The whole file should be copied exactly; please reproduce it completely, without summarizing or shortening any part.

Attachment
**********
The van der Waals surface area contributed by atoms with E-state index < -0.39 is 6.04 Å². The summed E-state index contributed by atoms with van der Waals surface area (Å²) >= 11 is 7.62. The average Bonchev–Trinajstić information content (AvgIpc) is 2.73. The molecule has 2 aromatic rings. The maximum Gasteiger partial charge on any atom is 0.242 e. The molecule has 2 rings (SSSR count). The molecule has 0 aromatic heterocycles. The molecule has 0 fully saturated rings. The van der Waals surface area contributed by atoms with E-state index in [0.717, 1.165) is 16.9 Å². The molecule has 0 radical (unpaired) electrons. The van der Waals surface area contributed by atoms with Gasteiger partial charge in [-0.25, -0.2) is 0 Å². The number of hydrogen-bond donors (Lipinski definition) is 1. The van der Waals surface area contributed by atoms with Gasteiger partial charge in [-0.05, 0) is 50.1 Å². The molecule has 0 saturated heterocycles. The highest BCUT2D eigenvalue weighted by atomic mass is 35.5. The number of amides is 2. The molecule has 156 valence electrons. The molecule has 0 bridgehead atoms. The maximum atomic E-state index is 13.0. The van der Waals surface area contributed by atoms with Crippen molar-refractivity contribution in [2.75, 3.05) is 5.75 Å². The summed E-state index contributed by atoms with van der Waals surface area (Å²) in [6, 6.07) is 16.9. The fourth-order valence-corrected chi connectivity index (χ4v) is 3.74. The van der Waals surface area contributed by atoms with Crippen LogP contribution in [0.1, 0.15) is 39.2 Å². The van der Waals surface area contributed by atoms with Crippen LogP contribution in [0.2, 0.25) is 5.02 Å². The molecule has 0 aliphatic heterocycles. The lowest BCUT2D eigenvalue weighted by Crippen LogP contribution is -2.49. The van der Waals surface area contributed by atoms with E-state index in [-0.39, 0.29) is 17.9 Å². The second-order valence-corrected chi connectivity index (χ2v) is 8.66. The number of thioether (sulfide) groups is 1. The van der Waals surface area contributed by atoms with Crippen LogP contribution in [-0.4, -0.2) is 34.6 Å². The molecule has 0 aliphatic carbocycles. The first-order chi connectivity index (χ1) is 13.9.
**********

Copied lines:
The van der Waals surface area contributed by atoms with E-state index < -0.39 is 6.04 Å². The summed E-state index contributed by atoms with van der Waals surface area (Å²) >= 11 is 7.62. The average Bonchev–Trinajstić information content (AvgIpc) is 2.73. The molecule has 2 aromatic rings. The maximum Gasteiger partial charge on any atom is 0.242 e. The molecule has 2 rings (SSSR count). The molecule has 0 aromatic heterocycles. The molecule has 0 fully saturated rings. The van der Waals surface area contributed by atoms with E-state index in [0.717, 1.165) is 16.9 Å². The molecule has 0 radical (unpaired) electrons. The van der Waals surface area contributed by atoms with Gasteiger partial charge in [-0.25, -0.2) is 0 Å². The number of hydrogen-bond donors (Lipinski definition) is 1. The van der Waals surface area contributed by atoms with Gasteiger partial charge in [-0.05, 0) is 50.1 Å². The molecule has 0 saturated heterocycles. The highest BCUT2D eigenvalue weighted by atomic mass is 35.5. The number of amides is 2. The molecule has 156 valence electrons. The molecule has 0 bridgehead atoms. The maximum atomic E-state index is 13.0. The van der Waals surface area contributed by atoms with Crippen molar-refractivity contribution in [2.75, 3.05) is 5.75 Å². The summed E-state index contributed by atoms with van der Waals surface area (Å²) in [6, 6.07) is 16.9. The fourth-order valence-corrected chi connectivity index (χ4v) is 3.74. The van der Waals surface area contributed by atoms with Crippen LogP contribution in [0.1, 0.15) is 39.2 Å². The van der Waals surface area contributed by atoms with Crippen LogP contribution in [0.2, 0.25) is 5.02 Å². The molecule has 0 aliphatic heterocycles. The lowest BCUT2D eigenvalue weighted by Crippen LogP contribution is -2.49. The van der Waals surface area contributed by atoms with E-state index in [-0.39, 0.29) is 17.9 Å². The second-order valence-corrected chi connectivity index (χ2v) is 8.66. The number of thioether (sulfide) groups is 1. The van der Waals surface area contributed by atoms with Crippen LogP contribution in [-0.4, -0.2) is 34.6 Å². The molecule has 0 aliphatic carbocycles. The first-order chi connectivity index (χ1) is 13.9.